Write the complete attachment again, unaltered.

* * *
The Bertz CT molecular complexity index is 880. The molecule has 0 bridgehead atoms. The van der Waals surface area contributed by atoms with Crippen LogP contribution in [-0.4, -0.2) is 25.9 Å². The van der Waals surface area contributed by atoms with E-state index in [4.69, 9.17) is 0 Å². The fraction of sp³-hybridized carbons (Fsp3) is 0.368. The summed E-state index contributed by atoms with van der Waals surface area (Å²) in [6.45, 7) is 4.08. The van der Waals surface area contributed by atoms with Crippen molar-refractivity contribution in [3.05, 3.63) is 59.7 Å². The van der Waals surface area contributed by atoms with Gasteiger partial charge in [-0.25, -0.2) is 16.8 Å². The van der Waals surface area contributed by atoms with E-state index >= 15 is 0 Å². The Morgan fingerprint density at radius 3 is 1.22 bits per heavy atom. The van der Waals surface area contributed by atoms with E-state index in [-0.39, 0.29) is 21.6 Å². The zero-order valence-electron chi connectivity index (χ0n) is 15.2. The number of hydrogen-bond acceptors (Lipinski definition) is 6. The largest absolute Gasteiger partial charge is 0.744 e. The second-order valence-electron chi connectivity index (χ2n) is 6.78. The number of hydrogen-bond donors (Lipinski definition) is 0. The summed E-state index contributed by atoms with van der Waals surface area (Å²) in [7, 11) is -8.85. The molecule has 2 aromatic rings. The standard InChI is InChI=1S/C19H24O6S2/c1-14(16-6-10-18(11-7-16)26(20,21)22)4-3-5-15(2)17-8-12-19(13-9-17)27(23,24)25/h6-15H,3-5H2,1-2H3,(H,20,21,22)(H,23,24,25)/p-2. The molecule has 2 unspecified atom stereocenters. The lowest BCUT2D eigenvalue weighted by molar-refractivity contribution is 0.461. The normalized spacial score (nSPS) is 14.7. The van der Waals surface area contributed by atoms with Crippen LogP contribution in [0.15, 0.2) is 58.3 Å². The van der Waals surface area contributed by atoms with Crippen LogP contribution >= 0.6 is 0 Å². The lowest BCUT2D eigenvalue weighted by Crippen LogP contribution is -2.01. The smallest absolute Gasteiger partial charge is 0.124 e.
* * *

The Bertz CT molecular complexity index is 880. The molecule has 0 bridgehead atoms. The van der Waals surface area contributed by atoms with Crippen LogP contribution in [-0.4, -0.2) is 25.9 Å². The van der Waals surface area contributed by atoms with E-state index in [4.69, 9.17) is 0 Å². The fraction of sp³-hybridized carbons (Fsp3) is 0.368. The summed E-state index contributed by atoms with van der Waals surface area (Å²) in [6.45, 7) is 4.08. The van der Waals surface area contributed by atoms with Crippen molar-refractivity contribution in [3.05, 3.63) is 59.7 Å². The van der Waals surface area contributed by atoms with Gasteiger partial charge in [-0.25, -0.2) is 16.8 Å². The van der Waals surface area contributed by atoms with E-state index >= 15 is 0 Å². The Morgan fingerprint density at radius 3 is 1.22 bits per heavy atom. The van der Waals surface area contributed by atoms with E-state index in [-0.39, 0.29) is 21.6 Å². The zero-order valence-electron chi connectivity index (χ0n) is 15.2. The number of hydrogen-bond acceptors (Lipinski definition) is 6. The largest absolute Gasteiger partial charge is 0.744 e. The second-order valence-electron chi connectivity index (χ2n) is 6.78. The number of hydrogen-bond donors (Lipinski definition) is 0. The summed E-state index contributed by atoms with van der Waals surface area (Å²) in [7, 11) is -8.85. The molecule has 2 aromatic rings. The standard InChI is InChI=1S/C19H24O6S2/c1-14(16-6-10-18(11-7-16)26(20,21)22)4-3-5-15(2)17-8-12-19(13-9-17)27(23,24)25/h6-15H,3-5H2,1-2H3,(H,20,21,22)(H,23,24,25)/p-2. The molecule has 2 unspecified atom stereocenters. The lowest BCUT2D eigenvalue weighted by molar-refractivity contribution is 0.461. The normalized spacial score (nSPS) is 14.7. The van der Waals surface area contributed by atoms with Crippen LogP contribution in [0.15, 0.2) is 58.3 Å². The van der Waals surface area contributed by atoms with Crippen LogP contribution >= 0.6 is 0 Å². The lowest BCUT2D eigenvalue weighted by Crippen LogP contribution is -2.01. The smallest absolute Gasteiger partial charge is 0.124 e.